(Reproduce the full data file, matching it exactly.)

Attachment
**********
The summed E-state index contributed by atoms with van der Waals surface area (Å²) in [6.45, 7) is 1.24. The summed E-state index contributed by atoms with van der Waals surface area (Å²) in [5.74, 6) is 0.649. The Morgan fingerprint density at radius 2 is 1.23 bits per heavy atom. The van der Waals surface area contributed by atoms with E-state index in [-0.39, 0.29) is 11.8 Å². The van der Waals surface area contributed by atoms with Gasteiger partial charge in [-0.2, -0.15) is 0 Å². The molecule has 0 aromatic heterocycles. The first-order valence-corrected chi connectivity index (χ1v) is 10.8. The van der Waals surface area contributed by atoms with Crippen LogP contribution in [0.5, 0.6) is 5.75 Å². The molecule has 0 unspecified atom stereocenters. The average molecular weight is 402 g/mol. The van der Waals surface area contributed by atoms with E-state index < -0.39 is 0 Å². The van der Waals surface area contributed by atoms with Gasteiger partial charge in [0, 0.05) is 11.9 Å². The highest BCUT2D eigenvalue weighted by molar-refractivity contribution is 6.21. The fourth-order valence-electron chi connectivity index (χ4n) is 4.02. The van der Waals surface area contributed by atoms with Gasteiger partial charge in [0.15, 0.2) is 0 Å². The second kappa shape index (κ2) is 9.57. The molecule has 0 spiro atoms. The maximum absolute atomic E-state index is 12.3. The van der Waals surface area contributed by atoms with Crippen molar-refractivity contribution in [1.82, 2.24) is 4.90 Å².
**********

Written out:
The summed E-state index contributed by atoms with van der Waals surface area (Å²) in [6.45, 7) is 1.24. The summed E-state index contributed by atoms with van der Waals surface area (Å²) in [5.74, 6) is 0.649. The Morgan fingerprint density at radius 2 is 1.23 bits per heavy atom. The van der Waals surface area contributed by atoms with E-state index in [-0.39, 0.29) is 11.8 Å². The van der Waals surface area contributed by atoms with Gasteiger partial charge in [-0.2, -0.15) is 0 Å². The molecule has 0 aromatic heterocycles. The first-order valence-corrected chi connectivity index (χ1v) is 10.8. The van der Waals surface area contributed by atoms with Crippen LogP contribution in [0.5, 0.6) is 5.75 Å². The molecule has 0 unspecified atom stereocenters. The average molecular weight is 402 g/mol. The van der Waals surface area contributed by atoms with E-state index < -0.39 is 0 Å². The van der Waals surface area contributed by atoms with Gasteiger partial charge in [0, 0.05) is 11.9 Å². The highest BCUT2D eigenvalue weighted by molar-refractivity contribution is 6.21. The fourth-order valence-electron chi connectivity index (χ4n) is 4.02. The van der Waals surface area contributed by atoms with Gasteiger partial charge in [0.15, 0.2) is 0 Å². The second kappa shape index (κ2) is 9.57. The molecule has 0 spiro atoms. The maximum absolute atomic E-state index is 12.3. The van der Waals surface area contributed by atoms with Crippen molar-refractivity contribution in [1.82, 2.24) is 4.90 Å².